The book of Habakkuk in the Hebrew bible comprises two compositions, namely the oracle of Habakkuk and the psalm of Habakkuk. They belong to different genres but share a common theme which includes the preservation of loyal trust in god amidst challenge to faith presented by the bitter experience of foreign invasion and oppression.1


At the beginning of both the parts of the book, the author is called “the prophet Habakkuk”. From the liturgical nature of both parts of the book, especially the second part, we can infer that he was a cultic prophet on the staff of the Jerusalem temple. Thus, we can locate Habakkuk within one of the Judean prophetic traditions. He was undoubtedly a central prophet in Jerusalem who had social maintenance functions within the religious establishment.2

He was also one of the temple singers.3 The literary features of the book thus suggest that there are several other indications that the prophet functioned writing Jerusalem’s central religious establishment.4 His name has been identified with an Assyrian garden plant, and it has been suggested that he may have been a captive living at Nineveh or at some other point in the Mesopotamian world. Traditions refer the inclusion of Habakkuk in the story of Bel and the dragon as found in the apocryphal book. Through his writing we can judge this prophet as a man of God who through the personal testament of a soul confronts go in the face of difficulties. Here the prophet appears as a person of high ethical sensitivity, capable of the same kind of graphic descriptive writing as that found in Nahum.5 He is called as a prophet but like other Judean prophets is said to have seen his oracles.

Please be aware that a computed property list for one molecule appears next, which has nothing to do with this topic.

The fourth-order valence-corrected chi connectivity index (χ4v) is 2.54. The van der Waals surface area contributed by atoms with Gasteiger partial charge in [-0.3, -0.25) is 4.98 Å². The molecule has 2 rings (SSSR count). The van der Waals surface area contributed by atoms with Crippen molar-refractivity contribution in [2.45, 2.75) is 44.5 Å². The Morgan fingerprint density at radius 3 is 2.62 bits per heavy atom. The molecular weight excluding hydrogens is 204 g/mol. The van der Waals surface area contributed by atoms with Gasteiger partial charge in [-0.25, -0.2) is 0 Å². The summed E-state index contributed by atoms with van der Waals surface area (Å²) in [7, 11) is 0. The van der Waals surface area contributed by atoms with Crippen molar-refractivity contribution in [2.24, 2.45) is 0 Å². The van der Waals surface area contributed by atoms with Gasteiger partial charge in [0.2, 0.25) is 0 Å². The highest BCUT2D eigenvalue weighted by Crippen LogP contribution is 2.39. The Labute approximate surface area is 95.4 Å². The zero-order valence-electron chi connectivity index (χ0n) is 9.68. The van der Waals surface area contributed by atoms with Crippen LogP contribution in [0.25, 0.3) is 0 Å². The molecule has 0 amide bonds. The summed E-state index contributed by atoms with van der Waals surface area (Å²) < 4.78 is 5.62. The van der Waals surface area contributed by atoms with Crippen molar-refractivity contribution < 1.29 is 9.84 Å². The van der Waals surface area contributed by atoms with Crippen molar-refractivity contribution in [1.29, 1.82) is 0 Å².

Like many central intermediaries, he may have been required to produce oracles on specified occasions. He helped to insure the stability of the society by articulating Israel’s traditional faith and by uttering oracles against the people’s enemies.6 The problems on which Habakkuk seeks a response from god are evidently acute personal problems, challenging his own faith, even if he voiced them on behalf of others too. The prophet complained to god about the injustice of Jehoiakim’s rule. He also questions the presence of God amidst the evil situation around him.


Habakkuk is made up of an extended and personal dialogue between God and the prophet. The major theme of Habakkuk is trying to grow from a faith of perplexity and doubt to the height of absolute trust in God. Habakkuk addresses his concerns over the fact that God will use the evil Babylonian empire to execute judgment on Judah for their sins. In the first chapter, the prophet expresses shock at God's choice of instrument for judgment. In his second prayer, Habakkuk focuses on the nature of God. In chapter 3, Habakkuk responds by expressing his ultimate faith in God, even as he doesn't fully understand it. Also the prophet gives a polemic against idolatry of the nation.7


The prophetic books of Nahum, Habakkuk and Zephaniah give us the role these prophets played in the Judean country. The identity of these prophets and their message of the day of the Lord, warnings against idolatry and other wickedness of the people, bought a revival in their faith journey.

1 Ibid., 831

2 R.R. Wilson, Prophecy and Society in Ancient Israel. (Philadelphia: Westminster Press, 1980), 278.

3 Thomas Edward McComiskey ed., The Minor Prophets vol 2 (Michigan: Baker Academic, 1998), 832.

4 R.R. Wilson, Prophecy and Society in Ancient Israel. (Philadelphia: Westminster Press, 1980), 278.

5 James H Gailey Jr. The Layman’s Bible Commentary vol 15 (Virginia: John Knox Press, 1962), 53.

6 R.R. Wilson, Prophecy and Society in Ancient Israel. (Philadelphia: Westminster Press, 1980), 279.

7 C Hassell Bullock, An Introduction to the Old Testament Prophetic Books (Chicago: Moody Pub, 2007), 221.

Written By: 
Rev. Thomas Rinu Varghese

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